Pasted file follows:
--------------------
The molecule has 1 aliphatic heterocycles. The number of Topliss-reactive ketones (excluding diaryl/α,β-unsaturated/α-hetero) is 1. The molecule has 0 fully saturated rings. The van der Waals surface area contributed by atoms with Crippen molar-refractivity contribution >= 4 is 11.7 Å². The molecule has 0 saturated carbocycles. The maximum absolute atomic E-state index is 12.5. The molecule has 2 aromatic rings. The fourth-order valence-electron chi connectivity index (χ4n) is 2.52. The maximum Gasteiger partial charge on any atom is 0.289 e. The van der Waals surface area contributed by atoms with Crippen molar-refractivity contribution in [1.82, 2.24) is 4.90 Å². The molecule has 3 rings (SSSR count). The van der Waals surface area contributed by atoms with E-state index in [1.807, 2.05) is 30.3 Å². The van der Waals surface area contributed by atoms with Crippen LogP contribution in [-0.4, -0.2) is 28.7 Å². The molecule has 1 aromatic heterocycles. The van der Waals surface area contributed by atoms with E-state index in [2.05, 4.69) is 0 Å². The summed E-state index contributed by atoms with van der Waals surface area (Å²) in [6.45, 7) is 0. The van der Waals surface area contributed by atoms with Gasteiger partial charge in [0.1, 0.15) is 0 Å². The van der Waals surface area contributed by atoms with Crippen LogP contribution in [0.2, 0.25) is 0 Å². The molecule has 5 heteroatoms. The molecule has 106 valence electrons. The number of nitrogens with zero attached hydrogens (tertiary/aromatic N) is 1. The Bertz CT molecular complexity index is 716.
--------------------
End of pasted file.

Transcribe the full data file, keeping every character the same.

The molecule has 1 aliphatic heterocycles. The number of Topliss-reactive ketones (excluding diaryl/α,β-unsaturated/α-hetero) is 1. The molecule has 0 fully saturated rings. The van der Waals surface area contributed by atoms with Crippen molar-refractivity contribution >= 4 is 11.7 Å². The molecule has 0 saturated carbocycles. The maximum absolute atomic E-state index is 12.5. The molecule has 2 aromatic rings. The fourth-order valence-electron chi connectivity index (χ4n) is 2.52. The maximum Gasteiger partial charge on any atom is 0.289 e. The van der Waals surface area contributed by atoms with Crippen molar-refractivity contribution in [1.82, 2.24) is 4.90 Å². The molecule has 3 rings (SSSR count). The van der Waals surface area contributed by atoms with E-state index in [1.807, 2.05) is 30.3 Å². The van der Waals surface area contributed by atoms with Crippen LogP contribution in [-0.4, -0.2) is 28.7 Å². The molecule has 1 aromatic heterocycles. The van der Waals surface area contributed by atoms with E-state index in [2.05, 4.69) is 0 Å². The summed E-state index contributed by atoms with van der Waals surface area (Å²) in [6.45, 7) is 0. The van der Waals surface area contributed by atoms with Gasteiger partial charge in [0.1, 0.15) is 0 Å². The van der Waals surface area contributed by atoms with Crippen LogP contribution in [0.2, 0.25) is 0 Å². The molecule has 5 heteroatoms. The molecule has 106 valence electrons. The number of nitrogens with zero attached hydrogens (tertiary/aromatic N) is 1. The Bertz CT molecular complexity index is 716.